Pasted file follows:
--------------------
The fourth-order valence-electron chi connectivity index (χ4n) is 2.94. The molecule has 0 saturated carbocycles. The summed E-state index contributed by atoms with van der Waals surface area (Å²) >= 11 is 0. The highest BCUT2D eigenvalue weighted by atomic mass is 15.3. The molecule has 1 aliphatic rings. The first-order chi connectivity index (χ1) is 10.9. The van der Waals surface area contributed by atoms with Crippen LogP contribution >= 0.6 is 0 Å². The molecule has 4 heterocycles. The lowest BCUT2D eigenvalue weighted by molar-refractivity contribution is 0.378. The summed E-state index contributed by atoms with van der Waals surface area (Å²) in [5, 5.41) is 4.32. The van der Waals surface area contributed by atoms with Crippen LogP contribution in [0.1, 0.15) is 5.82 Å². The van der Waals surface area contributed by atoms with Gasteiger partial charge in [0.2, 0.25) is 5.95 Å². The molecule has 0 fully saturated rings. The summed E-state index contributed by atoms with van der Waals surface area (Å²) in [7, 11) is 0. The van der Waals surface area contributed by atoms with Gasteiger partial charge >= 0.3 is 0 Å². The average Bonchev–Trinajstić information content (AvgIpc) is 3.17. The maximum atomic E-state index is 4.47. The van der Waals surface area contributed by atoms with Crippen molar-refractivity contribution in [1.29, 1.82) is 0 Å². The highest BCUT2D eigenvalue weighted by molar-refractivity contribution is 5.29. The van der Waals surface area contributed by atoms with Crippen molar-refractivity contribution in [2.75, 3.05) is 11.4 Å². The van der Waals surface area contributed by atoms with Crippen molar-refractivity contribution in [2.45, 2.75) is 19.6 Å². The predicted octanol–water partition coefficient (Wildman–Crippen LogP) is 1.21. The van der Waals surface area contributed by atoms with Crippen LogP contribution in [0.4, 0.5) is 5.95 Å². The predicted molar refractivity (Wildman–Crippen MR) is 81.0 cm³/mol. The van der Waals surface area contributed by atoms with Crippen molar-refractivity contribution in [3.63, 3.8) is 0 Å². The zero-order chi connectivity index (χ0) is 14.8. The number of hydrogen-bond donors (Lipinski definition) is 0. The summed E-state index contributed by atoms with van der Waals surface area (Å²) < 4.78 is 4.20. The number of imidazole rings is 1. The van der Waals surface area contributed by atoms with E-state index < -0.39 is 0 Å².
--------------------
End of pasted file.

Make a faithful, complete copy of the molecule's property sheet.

The fourth-order valence-electron chi connectivity index (χ4n) is 2.94. The molecule has 0 saturated carbocycles. The summed E-state index contributed by atoms with van der Waals surface area (Å²) >= 11 is 0. The highest BCUT2D eigenvalue weighted by atomic mass is 15.3. The molecule has 1 aliphatic rings. The first-order chi connectivity index (χ1) is 10.9. The van der Waals surface area contributed by atoms with Crippen LogP contribution >= 0.6 is 0 Å². The molecule has 4 heterocycles. The lowest BCUT2D eigenvalue weighted by molar-refractivity contribution is 0.378. The summed E-state index contributed by atoms with van der Waals surface area (Å²) in [5, 5.41) is 4.32. The van der Waals surface area contributed by atoms with Crippen LogP contribution in [0.1, 0.15) is 5.82 Å². The van der Waals surface area contributed by atoms with Gasteiger partial charge in [0.2, 0.25) is 5.95 Å². The molecule has 0 fully saturated rings. The summed E-state index contributed by atoms with van der Waals surface area (Å²) in [7, 11) is 0. The van der Waals surface area contributed by atoms with Gasteiger partial charge >= 0.3 is 0 Å². The average Bonchev–Trinajstić information content (AvgIpc) is 3.17. The maximum atomic E-state index is 4.47. The van der Waals surface area contributed by atoms with Crippen molar-refractivity contribution in [1.29, 1.82) is 0 Å². The highest BCUT2D eigenvalue weighted by molar-refractivity contribution is 5.29. The van der Waals surface area contributed by atoms with Crippen molar-refractivity contribution in [2.75, 3.05) is 11.4 Å². The van der Waals surface area contributed by atoms with Crippen molar-refractivity contribution in [2.45, 2.75) is 19.6 Å². The predicted octanol–water partition coefficient (Wildman–Crippen LogP) is 1.21. The van der Waals surface area contributed by atoms with Crippen LogP contribution in [0.4, 0.5) is 5.95 Å². The predicted molar refractivity (Wildman–Crippen MR) is 81.0 cm³/mol. The van der Waals surface area contributed by atoms with Crippen molar-refractivity contribution in [3.63, 3.8) is 0 Å². The zero-order chi connectivity index (χ0) is 14.8. The number of hydrogen-bond donors (Lipinski definition) is 0. The summed E-state index contributed by atoms with van der Waals surface area (Å²) < 4.78 is 4.20. The number of imidazole rings is 1. The van der Waals surface area contributed by atoms with E-state index < -0.39 is 0 Å².